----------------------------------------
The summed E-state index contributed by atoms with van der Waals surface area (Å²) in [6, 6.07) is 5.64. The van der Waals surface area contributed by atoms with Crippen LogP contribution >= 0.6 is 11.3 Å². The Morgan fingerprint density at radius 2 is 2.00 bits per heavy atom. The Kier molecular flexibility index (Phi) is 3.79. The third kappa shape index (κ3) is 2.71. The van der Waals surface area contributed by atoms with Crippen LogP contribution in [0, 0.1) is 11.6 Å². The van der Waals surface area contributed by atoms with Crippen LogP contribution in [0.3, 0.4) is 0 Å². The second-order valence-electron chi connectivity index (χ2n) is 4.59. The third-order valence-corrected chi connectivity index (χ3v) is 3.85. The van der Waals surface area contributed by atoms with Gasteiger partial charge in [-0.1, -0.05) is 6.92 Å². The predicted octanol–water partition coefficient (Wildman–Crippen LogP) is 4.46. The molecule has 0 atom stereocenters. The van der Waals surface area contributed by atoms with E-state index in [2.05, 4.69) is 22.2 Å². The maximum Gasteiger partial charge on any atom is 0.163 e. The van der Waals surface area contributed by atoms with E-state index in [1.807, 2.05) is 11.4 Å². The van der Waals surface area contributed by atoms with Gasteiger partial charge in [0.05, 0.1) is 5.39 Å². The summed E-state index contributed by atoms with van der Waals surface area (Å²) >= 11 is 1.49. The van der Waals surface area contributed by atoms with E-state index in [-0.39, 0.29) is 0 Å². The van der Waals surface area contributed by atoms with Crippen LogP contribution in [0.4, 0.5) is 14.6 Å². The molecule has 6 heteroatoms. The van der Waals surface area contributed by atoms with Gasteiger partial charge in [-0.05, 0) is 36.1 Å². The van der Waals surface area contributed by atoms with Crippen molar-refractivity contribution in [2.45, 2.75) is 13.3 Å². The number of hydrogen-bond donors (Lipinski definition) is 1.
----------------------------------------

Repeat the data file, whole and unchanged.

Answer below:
The summed E-state index contributed by atoms with van der Waals surface area (Å²) in [6, 6.07) is 5.64. The van der Waals surface area contributed by atoms with Crippen LogP contribution >= 0.6 is 11.3 Å². The Morgan fingerprint density at radius 2 is 2.00 bits per heavy atom. The Kier molecular flexibility index (Phi) is 3.79. The third kappa shape index (κ3) is 2.71. The van der Waals surface area contributed by atoms with Crippen LogP contribution in [0, 0.1) is 11.6 Å². The van der Waals surface area contributed by atoms with Crippen LogP contribution in [0.3, 0.4) is 0 Å². The second-order valence-electron chi connectivity index (χ2n) is 4.59. The third-order valence-corrected chi connectivity index (χ3v) is 3.85. The van der Waals surface area contributed by atoms with Gasteiger partial charge in [-0.1, -0.05) is 6.92 Å². The predicted octanol–water partition coefficient (Wildman–Crippen LogP) is 4.46. The molecule has 0 atom stereocenters. The van der Waals surface area contributed by atoms with E-state index in [2.05, 4.69) is 22.2 Å². The maximum Gasteiger partial charge on any atom is 0.163 e. The van der Waals surface area contributed by atoms with E-state index in [1.807, 2.05) is 11.4 Å². The van der Waals surface area contributed by atoms with Gasteiger partial charge in [0.05, 0.1) is 5.39 Å². The summed E-state index contributed by atoms with van der Waals surface area (Å²) >= 11 is 1.49. The van der Waals surface area contributed by atoms with E-state index in [-0.39, 0.29) is 0 Å². The van der Waals surface area contributed by atoms with Crippen LogP contribution in [0.4, 0.5) is 14.6 Å². The molecule has 6 heteroatoms. The van der Waals surface area contributed by atoms with Gasteiger partial charge in [-0.05, 0) is 36.1 Å². The van der Waals surface area contributed by atoms with Crippen molar-refractivity contribution in [2.45, 2.75) is 13.3 Å². The number of hydrogen-bond donors (Lipinski definition) is 1.